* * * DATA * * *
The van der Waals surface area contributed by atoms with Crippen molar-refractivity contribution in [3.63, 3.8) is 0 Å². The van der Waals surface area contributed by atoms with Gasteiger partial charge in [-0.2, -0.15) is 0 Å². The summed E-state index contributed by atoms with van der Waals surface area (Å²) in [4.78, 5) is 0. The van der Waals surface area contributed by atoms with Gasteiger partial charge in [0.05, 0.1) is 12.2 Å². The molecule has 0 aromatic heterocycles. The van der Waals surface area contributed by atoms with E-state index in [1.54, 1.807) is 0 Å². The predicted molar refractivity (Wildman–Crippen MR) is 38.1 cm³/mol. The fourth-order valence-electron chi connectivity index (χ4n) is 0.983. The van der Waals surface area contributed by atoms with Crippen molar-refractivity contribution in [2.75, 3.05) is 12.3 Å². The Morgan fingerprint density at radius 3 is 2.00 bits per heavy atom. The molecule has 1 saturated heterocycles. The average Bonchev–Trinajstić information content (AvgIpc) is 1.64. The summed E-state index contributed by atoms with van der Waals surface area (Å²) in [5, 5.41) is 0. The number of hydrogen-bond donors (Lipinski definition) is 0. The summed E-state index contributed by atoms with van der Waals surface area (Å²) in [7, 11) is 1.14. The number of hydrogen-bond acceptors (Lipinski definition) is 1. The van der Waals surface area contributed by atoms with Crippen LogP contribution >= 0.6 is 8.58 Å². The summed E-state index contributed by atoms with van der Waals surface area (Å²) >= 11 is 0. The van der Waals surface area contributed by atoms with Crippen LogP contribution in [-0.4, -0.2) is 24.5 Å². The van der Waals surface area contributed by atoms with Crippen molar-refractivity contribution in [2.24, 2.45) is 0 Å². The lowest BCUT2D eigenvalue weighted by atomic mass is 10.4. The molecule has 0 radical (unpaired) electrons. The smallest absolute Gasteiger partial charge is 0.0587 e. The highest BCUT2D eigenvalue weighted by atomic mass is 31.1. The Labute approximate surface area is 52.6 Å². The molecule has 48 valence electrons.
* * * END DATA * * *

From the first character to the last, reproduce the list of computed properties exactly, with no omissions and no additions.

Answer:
The van der Waals surface area contributed by atoms with Crippen molar-refractivity contribution in [3.63, 3.8) is 0 Å². The van der Waals surface area contributed by atoms with Gasteiger partial charge in [-0.2, -0.15) is 0 Å². The summed E-state index contributed by atoms with van der Waals surface area (Å²) in [4.78, 5) is 0. The van der Waals surface area contributed by atoms with Gasteiger partial charge in [0.05, 0.1) is 12.2 Å². The molecule has 0 aromatic heterocycles. The van der Waals surface area contributed by atoms with E-state index in [1.54, 1.807) is 0 Å². The predicted molar refractivity (Wildman–Crippen MR) is 38.1 cm³/mol. The fourth-order valence-electron chi connectivity index (χ4n) is 0.983. The van der Waals surface area contributed by atoms with Crippen molar-refractivity contribution in [2.75, 3.05) is 12.3 Å². The Morgan fingerprint density at radius 3 is 2.00 bits per heavy atom. The molecule has 1 saturated heterocycles. The average Bonchev–Trinajstić information content (AvgIpc) is 1.64. The summed E-state index contributed by atoms with van der Waals surface area (Å²) in [5, 5.41) is 0. The number of hydrogen-bond donors (Lipinski definition) is 0. The summed E-state index contributed by atoms with van der Waals surface area (Å²) in [7, 11) is 1.14. The number of hydrogen-bond acceptors (Lipinski definition) is 1. The van der Waals surface area contributed by atoms with Crippen LogP contribution >= 0.6 is 8.58 Å². The summed E-state index contributed by atoms with van der Waals surface area (Å²) >= 11 is 0. The van der Waals surface area contributed by atoms with Crippen LogP contribution in [-0.4, -0.2) is 24.5 Å². The van der Waals surface area contributed by atoms with Crippen molar-refractivity contribution in [2.24, 2.45) is 0 Å². The lowest BCUT2D eigenvalue weighted by atomic mass is 10.4. The molecule has 0 radical (unpaired) electrons. The smallest absolute Gasteiger partial charge is 0.0587 e. The highest BCUT2D eigenvalue weighted by atomic mass is 31.1. The Labute approximate surface area is 52.6 Å². The molecule has 48 valence electrons.